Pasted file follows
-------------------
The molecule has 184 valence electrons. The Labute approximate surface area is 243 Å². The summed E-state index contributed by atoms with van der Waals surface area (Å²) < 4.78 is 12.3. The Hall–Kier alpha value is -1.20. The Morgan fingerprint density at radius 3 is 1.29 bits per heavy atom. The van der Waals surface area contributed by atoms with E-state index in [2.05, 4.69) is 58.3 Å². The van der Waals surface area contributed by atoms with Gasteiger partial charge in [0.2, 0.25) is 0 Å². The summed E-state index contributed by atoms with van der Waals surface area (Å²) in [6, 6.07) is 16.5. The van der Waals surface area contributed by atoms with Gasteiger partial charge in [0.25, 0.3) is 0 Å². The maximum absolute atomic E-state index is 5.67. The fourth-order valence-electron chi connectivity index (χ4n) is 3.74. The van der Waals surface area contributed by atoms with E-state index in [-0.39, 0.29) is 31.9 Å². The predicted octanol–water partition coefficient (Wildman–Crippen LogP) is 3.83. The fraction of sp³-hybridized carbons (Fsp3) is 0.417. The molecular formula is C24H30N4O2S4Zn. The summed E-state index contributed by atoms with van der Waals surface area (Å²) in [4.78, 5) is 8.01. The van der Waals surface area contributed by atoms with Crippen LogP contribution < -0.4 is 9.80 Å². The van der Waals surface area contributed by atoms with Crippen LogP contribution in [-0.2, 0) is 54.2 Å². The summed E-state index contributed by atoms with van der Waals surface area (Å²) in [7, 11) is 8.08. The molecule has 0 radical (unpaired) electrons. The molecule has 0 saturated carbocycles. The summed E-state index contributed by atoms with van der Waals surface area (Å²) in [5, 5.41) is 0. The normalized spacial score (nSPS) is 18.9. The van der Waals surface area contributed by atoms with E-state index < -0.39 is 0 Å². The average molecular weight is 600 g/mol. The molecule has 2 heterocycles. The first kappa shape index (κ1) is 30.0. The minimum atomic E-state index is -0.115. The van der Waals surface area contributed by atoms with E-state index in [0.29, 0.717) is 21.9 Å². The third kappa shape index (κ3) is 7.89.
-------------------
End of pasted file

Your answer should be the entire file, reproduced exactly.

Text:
The molecule has 184 valence electrons. The Labute approximate surface area is 243 Å². The summed E-state index contributed by atoms with van der Waals surface area (Å²) < 4.78 is 12.3. The Hall–Kier alpha value is -1.20. The Morgan fingerprint density at radius 3 is 1.29 bits per heavy atom. The van der Waals surface area contributed by atoms with E-state index in [2.05, 4.69) is 58.3 Å². The van der Waals surface area contributed by atoms with Gasteiger partial charge in [0.2, 0.25) is 0 Å². The summed E-state index contributed by atoms with van der Waals surface area (Å²) in [6, 6.07) is 16.5. The van der Waals surface area contributed by atoms with Gasteiger partial charge in [0.25, 0.3) is 0 Å². The maximum absolute atomic E-state index is 5.67. The fourth-order valence-electron chi connectivity index (χ4n) is 3.74. The van der Waals surface area contributed by atoms with E-state index in [-0.39, 0.29) is 31.9 Å². The predicted octanol–water partition coefficient (Wildman–Crippen LogP) is 3.83. The fraction of sp³-hybridized carbons (Fsp3) is 0.417. The molecular formula is C24H30N4O2S4Zn. The summed E-state index contributed by atoms with van der Waals surface area (Å²) in [4.78, 5) is 8.01. The van der Waals surface area contributed by atoms with Crippen LogP contribution < -0.4 is 9.80 Å². The van der Waals surface area contributed by atoms with Crippen LogP contribution in [-0.2, 0) is 54.2 Å². The summed E-state index contributed by atoms with van der Waals surface area (Å²) in [7, 11) is 8.08. The molecule has 0 radical (unpaired) electrons. The molecule has 0 saturated carbocycles. The summed E-state index contributed by atoms with van der Waals surface area (Å²) in [5, 5.41) is 0. The normalized spacial score (nSPS) is 18.9. The van der Waals surface area contributed by atoms with E-state index < -0.39 is 0 Å². The average molecular weight is 600 g/mol. The molecule has 2 heterocycles. The first kappa shape index (κ1) is 30.0. The minimum atomic E-state index is -0.115. The van der Waals surface area contributed by atoms with E-state index in [0.29, 0.717) is 21.9 Å². The third kappa shape index (κ3) is 7.89.